Bloomberg Law reports:
King.com Ltd., the maker of “Candy Crush Saga,” the game played on Facebook Inc.’s social media pages and Apple Inc. products, wants to register “candy” as a trademark.
According to the database of the U.S. Patent and Trademark Office, the Malta-based company said it will use the mark with products including underpants, earmuffs, swimsuits, party planning, gambling services and amusement parks, as well as electronic-game services. The company said in its application that it began using the mark in commerce in February 2013.
The Los Angeles Times reports that this move has upset some people, including several game developers who have been informed that their games infringe on King.com's prospective trademark. Ars Technica quotes Mark Methenitis, chair of the Video Game Committee at the American Bar Association, who says that a "small army" of people will likely contest the registration of King.com's trademark.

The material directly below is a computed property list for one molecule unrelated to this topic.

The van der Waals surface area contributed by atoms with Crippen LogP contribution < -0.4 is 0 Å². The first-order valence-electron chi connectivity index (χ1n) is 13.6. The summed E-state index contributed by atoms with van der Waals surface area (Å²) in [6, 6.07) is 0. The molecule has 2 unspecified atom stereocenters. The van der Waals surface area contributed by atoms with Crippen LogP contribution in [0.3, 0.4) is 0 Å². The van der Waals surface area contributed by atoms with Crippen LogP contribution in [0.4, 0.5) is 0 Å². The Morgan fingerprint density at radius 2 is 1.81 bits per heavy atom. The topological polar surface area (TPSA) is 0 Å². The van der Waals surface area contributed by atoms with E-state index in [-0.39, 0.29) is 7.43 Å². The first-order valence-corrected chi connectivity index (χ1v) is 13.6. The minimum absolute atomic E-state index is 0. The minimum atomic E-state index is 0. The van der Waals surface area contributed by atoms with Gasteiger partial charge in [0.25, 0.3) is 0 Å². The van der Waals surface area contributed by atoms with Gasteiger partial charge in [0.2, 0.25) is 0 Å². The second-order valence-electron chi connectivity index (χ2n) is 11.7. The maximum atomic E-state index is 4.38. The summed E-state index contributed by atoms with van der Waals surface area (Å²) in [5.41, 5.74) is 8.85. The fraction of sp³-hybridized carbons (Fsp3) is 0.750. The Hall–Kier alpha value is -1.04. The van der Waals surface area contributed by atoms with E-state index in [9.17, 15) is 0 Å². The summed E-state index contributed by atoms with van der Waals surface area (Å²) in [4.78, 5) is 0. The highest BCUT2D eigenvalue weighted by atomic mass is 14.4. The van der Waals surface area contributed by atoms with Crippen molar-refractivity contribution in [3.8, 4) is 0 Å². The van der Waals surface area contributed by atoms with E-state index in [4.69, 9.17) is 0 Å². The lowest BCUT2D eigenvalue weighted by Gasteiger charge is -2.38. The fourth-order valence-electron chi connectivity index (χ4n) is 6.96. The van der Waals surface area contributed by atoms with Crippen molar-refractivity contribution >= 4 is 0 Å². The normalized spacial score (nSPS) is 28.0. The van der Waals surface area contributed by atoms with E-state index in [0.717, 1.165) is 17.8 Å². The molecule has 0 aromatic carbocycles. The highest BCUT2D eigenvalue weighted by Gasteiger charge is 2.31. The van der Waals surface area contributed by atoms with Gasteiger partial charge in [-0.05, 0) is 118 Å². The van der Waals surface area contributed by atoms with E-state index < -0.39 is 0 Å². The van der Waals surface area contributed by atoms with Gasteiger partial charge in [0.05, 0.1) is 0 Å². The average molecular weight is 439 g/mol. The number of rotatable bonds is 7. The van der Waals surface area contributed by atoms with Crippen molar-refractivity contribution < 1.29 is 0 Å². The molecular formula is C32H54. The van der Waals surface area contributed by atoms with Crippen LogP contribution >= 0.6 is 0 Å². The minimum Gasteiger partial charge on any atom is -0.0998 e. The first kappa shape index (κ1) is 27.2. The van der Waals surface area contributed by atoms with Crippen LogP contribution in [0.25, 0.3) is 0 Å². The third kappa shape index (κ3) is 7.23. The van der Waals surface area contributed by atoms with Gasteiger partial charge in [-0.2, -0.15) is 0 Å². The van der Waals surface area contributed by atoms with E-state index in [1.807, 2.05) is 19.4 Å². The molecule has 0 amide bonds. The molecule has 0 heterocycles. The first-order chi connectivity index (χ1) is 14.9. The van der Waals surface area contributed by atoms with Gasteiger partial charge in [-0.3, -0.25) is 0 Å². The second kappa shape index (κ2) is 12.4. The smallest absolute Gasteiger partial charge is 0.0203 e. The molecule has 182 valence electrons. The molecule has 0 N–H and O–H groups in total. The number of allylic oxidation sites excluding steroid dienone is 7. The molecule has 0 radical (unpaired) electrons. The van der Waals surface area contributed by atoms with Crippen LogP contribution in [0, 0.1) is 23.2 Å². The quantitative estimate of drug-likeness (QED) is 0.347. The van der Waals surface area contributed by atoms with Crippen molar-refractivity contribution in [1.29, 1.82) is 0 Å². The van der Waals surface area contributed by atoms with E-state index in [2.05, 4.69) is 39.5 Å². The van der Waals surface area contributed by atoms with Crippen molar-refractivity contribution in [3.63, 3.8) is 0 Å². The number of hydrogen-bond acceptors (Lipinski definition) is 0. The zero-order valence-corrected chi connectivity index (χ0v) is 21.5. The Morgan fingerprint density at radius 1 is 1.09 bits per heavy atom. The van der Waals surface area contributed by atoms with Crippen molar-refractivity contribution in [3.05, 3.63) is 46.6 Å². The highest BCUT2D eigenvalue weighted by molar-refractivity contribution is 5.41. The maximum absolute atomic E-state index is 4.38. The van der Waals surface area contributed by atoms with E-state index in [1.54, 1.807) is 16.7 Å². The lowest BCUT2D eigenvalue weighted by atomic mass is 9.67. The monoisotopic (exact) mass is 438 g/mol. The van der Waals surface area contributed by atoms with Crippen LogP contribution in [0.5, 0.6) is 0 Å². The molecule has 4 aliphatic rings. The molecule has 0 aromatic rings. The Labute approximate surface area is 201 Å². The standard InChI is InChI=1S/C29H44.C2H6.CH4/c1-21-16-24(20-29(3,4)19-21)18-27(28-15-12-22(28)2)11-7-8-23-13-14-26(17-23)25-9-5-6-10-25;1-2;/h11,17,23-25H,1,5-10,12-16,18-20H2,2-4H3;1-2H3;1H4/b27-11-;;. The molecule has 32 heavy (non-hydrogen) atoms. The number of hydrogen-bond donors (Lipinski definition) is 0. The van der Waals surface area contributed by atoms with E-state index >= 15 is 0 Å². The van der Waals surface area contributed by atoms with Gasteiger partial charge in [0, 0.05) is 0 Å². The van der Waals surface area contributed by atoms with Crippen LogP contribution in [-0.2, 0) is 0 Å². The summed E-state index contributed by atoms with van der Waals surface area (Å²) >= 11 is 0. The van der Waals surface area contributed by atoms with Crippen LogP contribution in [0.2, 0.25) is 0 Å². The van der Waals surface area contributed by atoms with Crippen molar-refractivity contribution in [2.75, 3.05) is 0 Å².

Ars Technica elaborates that "candy" has already been used many times in the gaming context:
Indeed, a cursory search turns up roughly a thousand prior games that use the term "candy" in their title, as you'd expect for such a common word. That list includes PC shoot-em-up Bullet Candy, children's Game Boy Color title Tiny Toon Adventures: Dizzy's Candy Quest, and Candyz (a match-three puzzle game that bears more than a slight resemblance to Candy Crush). And that doesn't even get into board games like Candyland or gaming websites like Candystand.com. All of these works and properties would seem to have just as much claim on a word like "candy" in a video game context, if not more.It will be interesting to see how many parties challenge King.com's application in the days to come. Given the common, previous use of the term in the game-title context and the large number of potential challengers, King.com might end up having a tough time registering its trademark.